Doris: When I went to Australia, I was surprised to see various cultures coexisting wherever I looked. They also celebrate all kinds of festivals so there wasn’t much of a culture shock for me.


Nicole: I would say the weather. In Malaysia, you don’t have to check the weather before going out for a stroll or something. However, in the UK, it’s totally different as the weather is super unpredictable.


What lessons have you learnt going through this journey alone?

El: Just take it easy. In life, things happen and sometimes you just have to go with it. When I went through all of this, it felt like everything just made sense. As cliché as it sounds, don’t give up as bad times will always pass. So just chill, and no matter how bad things may get, everything will eventually get better.


Doris: You definitely need to be independent if you want to study abroad because, in reality, there are no shortcuts to anything so you have to start from scratch and work your way up.


Nicole: When I first came here, I had really bad homesickness so I had to call my family almost every day. I had to learn to take care of myself without my family by my side and to communicate with my friends or with people in general.


Do you encourage other people to study abroad right after finishing high school?

El: I would encourage people to study locally before travelling abroad for university. A lot of my friends studied locally before coming here to study and you can definitely see how much more confidence they have when stepping into and exposing themselves to a completely new culture and environment.


Doris: Yes, I fully support people studying abroad right after finishing high school. It won’t be smooth-sailing, but the long-term experience and memories that you gather in a foreign country will be worth the short-term suffering.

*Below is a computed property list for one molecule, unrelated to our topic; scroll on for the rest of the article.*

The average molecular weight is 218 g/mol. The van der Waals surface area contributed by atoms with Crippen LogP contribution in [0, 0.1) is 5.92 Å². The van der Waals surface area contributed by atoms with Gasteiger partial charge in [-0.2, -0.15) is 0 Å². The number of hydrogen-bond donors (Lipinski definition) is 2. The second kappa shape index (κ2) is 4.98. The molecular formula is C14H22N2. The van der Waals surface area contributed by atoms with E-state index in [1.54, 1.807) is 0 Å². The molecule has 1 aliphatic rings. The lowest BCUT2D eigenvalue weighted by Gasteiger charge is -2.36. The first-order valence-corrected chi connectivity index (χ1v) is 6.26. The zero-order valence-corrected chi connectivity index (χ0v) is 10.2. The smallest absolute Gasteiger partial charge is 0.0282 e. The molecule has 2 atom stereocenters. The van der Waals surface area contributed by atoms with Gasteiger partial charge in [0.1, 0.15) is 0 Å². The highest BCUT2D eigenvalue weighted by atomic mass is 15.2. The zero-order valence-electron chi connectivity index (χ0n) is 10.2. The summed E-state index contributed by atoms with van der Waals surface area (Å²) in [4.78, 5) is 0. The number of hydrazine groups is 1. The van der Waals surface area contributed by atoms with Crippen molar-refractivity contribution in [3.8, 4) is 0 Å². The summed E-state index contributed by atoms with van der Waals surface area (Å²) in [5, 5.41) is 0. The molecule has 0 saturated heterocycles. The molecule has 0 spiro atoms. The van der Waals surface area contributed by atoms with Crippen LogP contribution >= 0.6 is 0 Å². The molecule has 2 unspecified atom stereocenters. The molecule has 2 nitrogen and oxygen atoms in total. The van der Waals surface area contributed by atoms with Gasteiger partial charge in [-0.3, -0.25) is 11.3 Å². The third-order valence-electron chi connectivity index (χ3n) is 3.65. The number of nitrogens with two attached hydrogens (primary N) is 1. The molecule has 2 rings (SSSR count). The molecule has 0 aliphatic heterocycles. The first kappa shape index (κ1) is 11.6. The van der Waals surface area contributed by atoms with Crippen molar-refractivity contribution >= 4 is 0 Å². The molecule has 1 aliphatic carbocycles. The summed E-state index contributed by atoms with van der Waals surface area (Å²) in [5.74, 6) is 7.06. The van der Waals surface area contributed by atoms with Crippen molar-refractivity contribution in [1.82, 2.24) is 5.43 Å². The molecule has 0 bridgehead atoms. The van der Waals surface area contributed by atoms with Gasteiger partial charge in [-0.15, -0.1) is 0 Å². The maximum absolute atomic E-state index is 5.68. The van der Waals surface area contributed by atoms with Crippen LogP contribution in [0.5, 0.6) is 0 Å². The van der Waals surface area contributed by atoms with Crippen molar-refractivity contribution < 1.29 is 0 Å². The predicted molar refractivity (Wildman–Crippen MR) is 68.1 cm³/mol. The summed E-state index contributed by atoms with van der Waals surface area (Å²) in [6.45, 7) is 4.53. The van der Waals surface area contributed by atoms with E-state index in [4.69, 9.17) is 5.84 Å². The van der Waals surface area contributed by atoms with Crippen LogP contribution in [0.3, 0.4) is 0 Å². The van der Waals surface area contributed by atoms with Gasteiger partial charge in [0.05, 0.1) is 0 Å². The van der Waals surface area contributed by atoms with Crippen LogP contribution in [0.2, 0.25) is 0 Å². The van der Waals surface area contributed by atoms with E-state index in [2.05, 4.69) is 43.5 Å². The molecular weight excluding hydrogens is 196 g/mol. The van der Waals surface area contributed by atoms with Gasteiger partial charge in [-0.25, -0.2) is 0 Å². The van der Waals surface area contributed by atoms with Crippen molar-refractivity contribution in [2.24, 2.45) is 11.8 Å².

Nicole: If you can afford it, then it is a great opportunity for you to try. Studying abroad is life-changing because it’s about experiencing different cultures and meeting new people, so it’s definitely worth a shot.


Finally, what advice would you give for students that are studying abroad right now who are feeling lonely and stuck?

El: Keep reminding yourself that you are not alone. The things that you’re struggling with now don't matter; you just have to keep going and in the future, you will realise how much you’ve grown. You can do it!


Doris: Accept the reality that you have to grow up and do everything yourself. Your family won’t be by your side guiding you when you are overseas. Get out of your own comfort zone, and build connections that will enable you to seek help easier in the future instead of complaining about your situation.


Nicole: Keeping contact with your family is definitely one of the most important things in my opinion. Also, try to expand your social circle and meet new friends. That helped me handle my homesickness as I had new people who kept me company. Lastly, keep yourself busy and fill your schedule with activities to keep you distracted from feeling sad or lonely.

In conclusion, studying abroad isn’t as easy as some people may think, as you need to have enough mental preparation to leave and study in a new country.


By Lim Yong Jun